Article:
Sasha Velour: I think like so many kids, my earliest artistic endeavour was dressing up. I saw a gorgeous dress in my grandma’s closet, and she encouraged me to put them on with her. And that’s how I discovered how much empowerment you can get from play. To me, all the arts should be about playing: playing with ideas, testing new ideas of yourself, and then connecting with other people through that. I’ve never been a believer that you have to have special skills to be an artist, which is good because I don’t think I’m very good at drawing, but you don’t need to be. All you need to have is a love of play and a willingness to try new things.
INT: A lot of the artists we interview often echo that same sentiment. There’s so much debate around attending art school to become an “artist”, but many agree it’s irrelevant so long as you’re experimenting and playing with your innate creativity.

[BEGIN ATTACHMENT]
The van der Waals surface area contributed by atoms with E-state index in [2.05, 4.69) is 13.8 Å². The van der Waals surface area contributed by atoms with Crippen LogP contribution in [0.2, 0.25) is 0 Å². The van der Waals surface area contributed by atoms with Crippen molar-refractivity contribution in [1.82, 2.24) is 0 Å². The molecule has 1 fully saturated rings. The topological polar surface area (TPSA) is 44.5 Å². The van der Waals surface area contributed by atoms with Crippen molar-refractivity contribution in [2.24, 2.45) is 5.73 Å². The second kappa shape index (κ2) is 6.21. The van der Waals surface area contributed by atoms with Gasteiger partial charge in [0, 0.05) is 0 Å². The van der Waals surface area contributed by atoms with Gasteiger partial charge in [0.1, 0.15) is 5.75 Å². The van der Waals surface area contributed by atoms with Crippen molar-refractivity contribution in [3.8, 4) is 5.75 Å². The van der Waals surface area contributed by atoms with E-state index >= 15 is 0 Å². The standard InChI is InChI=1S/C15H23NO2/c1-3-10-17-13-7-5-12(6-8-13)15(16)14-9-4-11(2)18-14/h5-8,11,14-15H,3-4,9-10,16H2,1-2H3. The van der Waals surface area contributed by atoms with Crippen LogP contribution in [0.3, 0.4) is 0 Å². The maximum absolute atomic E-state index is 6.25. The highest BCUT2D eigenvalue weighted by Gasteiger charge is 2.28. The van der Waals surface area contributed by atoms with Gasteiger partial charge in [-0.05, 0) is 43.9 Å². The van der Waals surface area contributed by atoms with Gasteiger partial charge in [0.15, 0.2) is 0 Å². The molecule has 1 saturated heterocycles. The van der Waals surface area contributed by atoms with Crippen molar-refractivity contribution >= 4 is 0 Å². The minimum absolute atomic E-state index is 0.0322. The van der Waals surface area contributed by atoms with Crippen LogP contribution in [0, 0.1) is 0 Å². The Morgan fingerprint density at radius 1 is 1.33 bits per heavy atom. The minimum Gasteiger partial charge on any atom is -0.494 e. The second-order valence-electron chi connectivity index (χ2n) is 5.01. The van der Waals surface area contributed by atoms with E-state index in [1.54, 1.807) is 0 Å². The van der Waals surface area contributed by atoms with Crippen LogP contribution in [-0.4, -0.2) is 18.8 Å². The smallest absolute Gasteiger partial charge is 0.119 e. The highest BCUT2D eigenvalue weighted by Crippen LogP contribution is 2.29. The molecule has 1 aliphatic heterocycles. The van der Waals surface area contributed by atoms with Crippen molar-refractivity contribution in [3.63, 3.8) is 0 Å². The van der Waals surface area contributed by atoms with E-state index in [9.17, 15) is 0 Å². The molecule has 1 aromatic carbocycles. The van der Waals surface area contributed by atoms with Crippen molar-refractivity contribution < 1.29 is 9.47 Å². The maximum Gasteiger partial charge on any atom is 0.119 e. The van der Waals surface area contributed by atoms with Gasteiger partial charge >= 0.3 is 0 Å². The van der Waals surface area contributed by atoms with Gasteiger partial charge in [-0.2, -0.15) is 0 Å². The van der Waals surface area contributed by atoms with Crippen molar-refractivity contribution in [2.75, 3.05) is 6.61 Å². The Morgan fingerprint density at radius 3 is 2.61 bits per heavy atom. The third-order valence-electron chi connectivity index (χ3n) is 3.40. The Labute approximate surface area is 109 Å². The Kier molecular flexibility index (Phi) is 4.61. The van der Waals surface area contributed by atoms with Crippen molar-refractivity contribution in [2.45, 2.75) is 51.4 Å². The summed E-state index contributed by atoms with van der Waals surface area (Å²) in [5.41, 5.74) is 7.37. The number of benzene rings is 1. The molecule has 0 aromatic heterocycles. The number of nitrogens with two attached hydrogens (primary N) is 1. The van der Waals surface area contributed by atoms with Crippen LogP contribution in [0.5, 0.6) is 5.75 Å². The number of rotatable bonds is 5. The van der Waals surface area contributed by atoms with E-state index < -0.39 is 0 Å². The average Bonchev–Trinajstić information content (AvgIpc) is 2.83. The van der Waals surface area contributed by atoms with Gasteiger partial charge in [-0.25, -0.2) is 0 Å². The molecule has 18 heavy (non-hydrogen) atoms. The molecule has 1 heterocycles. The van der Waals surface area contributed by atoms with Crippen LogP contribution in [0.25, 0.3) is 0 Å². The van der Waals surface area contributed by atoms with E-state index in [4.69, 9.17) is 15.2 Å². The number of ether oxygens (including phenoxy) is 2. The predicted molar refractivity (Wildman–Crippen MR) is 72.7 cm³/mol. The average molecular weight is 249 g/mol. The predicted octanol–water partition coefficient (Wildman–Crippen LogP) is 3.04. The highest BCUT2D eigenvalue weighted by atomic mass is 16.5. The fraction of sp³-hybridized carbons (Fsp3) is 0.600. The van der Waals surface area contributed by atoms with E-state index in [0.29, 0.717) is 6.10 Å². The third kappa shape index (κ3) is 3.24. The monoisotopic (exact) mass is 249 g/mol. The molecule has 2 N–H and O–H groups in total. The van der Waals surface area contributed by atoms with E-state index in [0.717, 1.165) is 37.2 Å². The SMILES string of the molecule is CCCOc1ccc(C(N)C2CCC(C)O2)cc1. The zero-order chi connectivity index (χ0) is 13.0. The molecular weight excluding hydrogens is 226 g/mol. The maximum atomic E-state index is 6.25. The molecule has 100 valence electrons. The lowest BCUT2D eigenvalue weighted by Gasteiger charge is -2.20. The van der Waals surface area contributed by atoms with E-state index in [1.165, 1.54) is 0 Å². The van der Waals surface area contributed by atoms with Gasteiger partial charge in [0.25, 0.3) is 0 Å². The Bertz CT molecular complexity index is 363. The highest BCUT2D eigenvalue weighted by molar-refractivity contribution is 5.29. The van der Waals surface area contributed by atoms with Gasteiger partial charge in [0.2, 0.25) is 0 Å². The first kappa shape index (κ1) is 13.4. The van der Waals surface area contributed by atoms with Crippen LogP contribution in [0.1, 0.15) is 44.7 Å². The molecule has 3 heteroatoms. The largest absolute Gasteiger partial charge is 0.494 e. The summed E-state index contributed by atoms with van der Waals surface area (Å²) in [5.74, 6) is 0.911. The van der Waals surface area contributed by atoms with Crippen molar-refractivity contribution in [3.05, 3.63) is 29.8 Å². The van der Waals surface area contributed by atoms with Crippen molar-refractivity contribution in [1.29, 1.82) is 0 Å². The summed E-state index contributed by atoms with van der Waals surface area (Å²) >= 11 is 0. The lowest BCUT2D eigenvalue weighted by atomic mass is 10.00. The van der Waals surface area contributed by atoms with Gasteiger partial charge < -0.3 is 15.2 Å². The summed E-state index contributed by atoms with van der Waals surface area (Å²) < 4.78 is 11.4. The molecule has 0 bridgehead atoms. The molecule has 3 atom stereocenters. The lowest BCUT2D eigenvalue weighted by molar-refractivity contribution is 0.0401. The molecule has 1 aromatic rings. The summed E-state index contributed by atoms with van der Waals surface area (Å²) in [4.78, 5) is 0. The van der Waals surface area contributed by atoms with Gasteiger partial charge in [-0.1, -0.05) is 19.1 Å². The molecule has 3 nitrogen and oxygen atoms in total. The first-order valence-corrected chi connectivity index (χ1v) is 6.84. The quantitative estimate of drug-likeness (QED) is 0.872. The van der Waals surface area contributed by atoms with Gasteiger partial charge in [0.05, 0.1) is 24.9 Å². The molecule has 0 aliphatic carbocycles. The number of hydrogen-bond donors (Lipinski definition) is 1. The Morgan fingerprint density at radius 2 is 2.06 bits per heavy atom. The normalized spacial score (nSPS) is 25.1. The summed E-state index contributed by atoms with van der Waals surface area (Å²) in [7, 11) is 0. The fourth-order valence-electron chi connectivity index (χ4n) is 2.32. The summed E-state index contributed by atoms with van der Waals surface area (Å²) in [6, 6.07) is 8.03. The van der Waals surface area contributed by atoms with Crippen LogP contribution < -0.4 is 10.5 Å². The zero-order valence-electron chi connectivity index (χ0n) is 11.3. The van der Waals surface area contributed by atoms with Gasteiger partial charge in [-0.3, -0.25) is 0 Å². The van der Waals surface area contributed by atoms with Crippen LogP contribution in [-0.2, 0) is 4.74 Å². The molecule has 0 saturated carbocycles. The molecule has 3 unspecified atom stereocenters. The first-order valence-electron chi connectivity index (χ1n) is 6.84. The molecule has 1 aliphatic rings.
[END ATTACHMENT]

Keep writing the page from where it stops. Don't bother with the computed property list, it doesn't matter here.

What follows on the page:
SV: Absolutely, but I did go to a bizarre and amazing art school for my MFA. It was the Centre for Cartoon Studies in the mountains of Vermont, and it was all about comics. We learned the structure for telling stories, strategies for self-publishing your work, and being able to make money from art, which is all very different from your typical art school programme. I was making merchandise to help supplement my art even when I was a comic book artist, which has really helped my drag today. I was making zines, T-shirts, enamel pins, which are all things that now continue to pay the bills.
“Everyone I knew from the art world loved dressing up and partying, and everyone I knew from the drag world had a passion for design and visual art.”Sasha Velour
INT: Your publication Velour: The Drag Magazine came to life around the time of your MFA I believe. What made you want to create a magazine of comics that were about drag queen characters?